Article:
CEF Spotlight

Leadership on the Edge

By Robert Swan, Founder of 2041 Screen Shot 2014-11-02 at 6.48.51 PM

Having experienced leadership implementation in some of the
world’s most hostile environments, I’ve applied the lessons learned in polar exploration to business management practices. In today’s ever-changing world, an effective leader must embody traits and skills that will inspire and motivate their team into action, and understand that leadership, communication and courage all play pivotal roles in the collaboration, and ultimate success of the team. Additionally, we have found that strong leaders tend to encompass the following five core values: inspiration, teamwork, communication, motivation, and courage.

One of the most important qualities defining a successful leader is the ability to inspire. Inspiration cultivates high levels of employee engagement and commitment; thus, distinguishing effective leadership from average management practices. Additionally, a strong leader has the ability to bring out the best traits from the members of their team, consequently enabling the completion of any task. Inspiration is all about hope, and hope is a very motivating factor in successful team dynamics.

Teamwork is also critical to any business and involves trust among management, team members, and associates. The effective leader must not only take some responsibility for the success of the team, but for its failures as well. Overall the relationship dynamic experienced among team members must be continuously carried out through positive reinforcement, or plus delta feedback, a tool used to identify strengths and weaknesses. This responsibility initially falls upon management and is achieved by leading through example. In parallel, internal feedback is necessary for a successful team dynamic, allowing for the implementation of change at a faster rate. It is no surprise that people from different backgrounds and departments have the tendency to view both problems and solutions differently.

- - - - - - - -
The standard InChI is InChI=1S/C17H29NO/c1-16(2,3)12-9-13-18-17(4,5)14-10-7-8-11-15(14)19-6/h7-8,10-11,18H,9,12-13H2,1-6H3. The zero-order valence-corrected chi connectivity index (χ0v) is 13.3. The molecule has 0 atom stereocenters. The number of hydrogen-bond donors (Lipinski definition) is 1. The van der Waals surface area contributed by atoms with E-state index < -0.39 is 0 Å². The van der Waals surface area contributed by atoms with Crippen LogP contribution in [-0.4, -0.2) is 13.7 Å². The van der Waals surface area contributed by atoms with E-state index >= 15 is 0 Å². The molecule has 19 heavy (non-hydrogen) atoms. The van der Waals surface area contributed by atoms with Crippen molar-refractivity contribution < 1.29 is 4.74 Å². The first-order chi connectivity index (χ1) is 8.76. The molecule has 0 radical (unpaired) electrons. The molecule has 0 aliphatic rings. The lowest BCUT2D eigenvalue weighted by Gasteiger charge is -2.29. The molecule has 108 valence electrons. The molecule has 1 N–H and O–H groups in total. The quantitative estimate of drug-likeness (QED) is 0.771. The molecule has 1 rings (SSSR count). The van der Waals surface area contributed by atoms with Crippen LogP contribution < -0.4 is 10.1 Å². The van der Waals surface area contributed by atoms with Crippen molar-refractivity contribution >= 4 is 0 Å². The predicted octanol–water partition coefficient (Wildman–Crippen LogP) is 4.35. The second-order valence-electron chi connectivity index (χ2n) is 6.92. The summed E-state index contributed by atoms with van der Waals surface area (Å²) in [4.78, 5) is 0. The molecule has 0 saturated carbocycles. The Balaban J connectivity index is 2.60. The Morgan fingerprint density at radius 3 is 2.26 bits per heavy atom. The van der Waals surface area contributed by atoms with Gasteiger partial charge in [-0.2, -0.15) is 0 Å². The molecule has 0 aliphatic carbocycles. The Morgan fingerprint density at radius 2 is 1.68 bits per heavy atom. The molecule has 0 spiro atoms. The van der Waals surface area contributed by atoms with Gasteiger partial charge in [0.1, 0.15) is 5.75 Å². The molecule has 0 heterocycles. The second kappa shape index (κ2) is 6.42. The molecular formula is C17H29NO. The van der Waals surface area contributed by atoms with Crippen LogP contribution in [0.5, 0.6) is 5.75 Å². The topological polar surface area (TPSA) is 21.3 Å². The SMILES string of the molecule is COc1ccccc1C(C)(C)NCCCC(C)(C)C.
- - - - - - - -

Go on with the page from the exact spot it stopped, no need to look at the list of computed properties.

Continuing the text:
Building on teamwork, communication is essential to daily operations. We live in an age of advanced communications and technology, yet many people still find little time to communicate effectively. In a hostile environment like the Antarctic, you need to explain your thoughts, feelings and actions in order to survive. I strongly believe concise communication in business practice is equally as vital. Leadership requires one to use effective communication to convey desired thoughts and emotions. However, an important counterpoint of communication is listening. Without the ability to listen, messages are easily misinterpreted; therefore, minimizing overall efficiency. Many errors on the job can be linked back to poor listening skills and listening enables you to acquire information so that you can make beneficial decisions for your business.

Listening to your peers can foster a motivational environment. Motivation ties into leading by example and brings employees closer to the organization. By becoming a role model, and backing up your words with action, team members will feel encouraged and inspired to take action. Even the smallest of acts can ultimately lead to a measurable difference and overall multiplier effect. Furthermore, one can agree there’s a direct link between motivation and output. Indeed all businesses are dependent on internal staff from a quality and quantity perspective to ensure all demands are met. If your team is lacking motivation, it’s highly likely that key targets and demands will be missed. Motivation fuels a sustainable team and an overall solid workforce.

Courage is essential in the workplace, and in life. It is by having the courage to make those split-second tough calls, to stand by the decision in the face of adversity and seeing it through to the end, not only speaks to the character of the leader, but to them as a person. Sometimes the right thing and the hardest thing to do is one in the same and having that courage of conviction will determine what can be achieved. There is no doubt that decision-making is time dependent, and assessing the amount of information required before making a decision, against the time available, can be an uncomfortable challenge. In the Antarctic, there is no desk to hide behind and mistakes do not necessarily result in monetary losses. They more than likely will result in the loss of limb or life.

From Antarctica to the boardroom, leadership qualities and practices are a crucial element in navigating your team through uncertain times. Few if any would find inspiration in negativity. Individuals in isolation rarely achieve great feats. Instead, team effort that focuses on building strengths, appropriately addressing weaknesses, and organized unity will achieve even the feats that could be considered impossible.

‘If you can do, or dream you can, begin it now. For boldness has genius, power and magic in it.’

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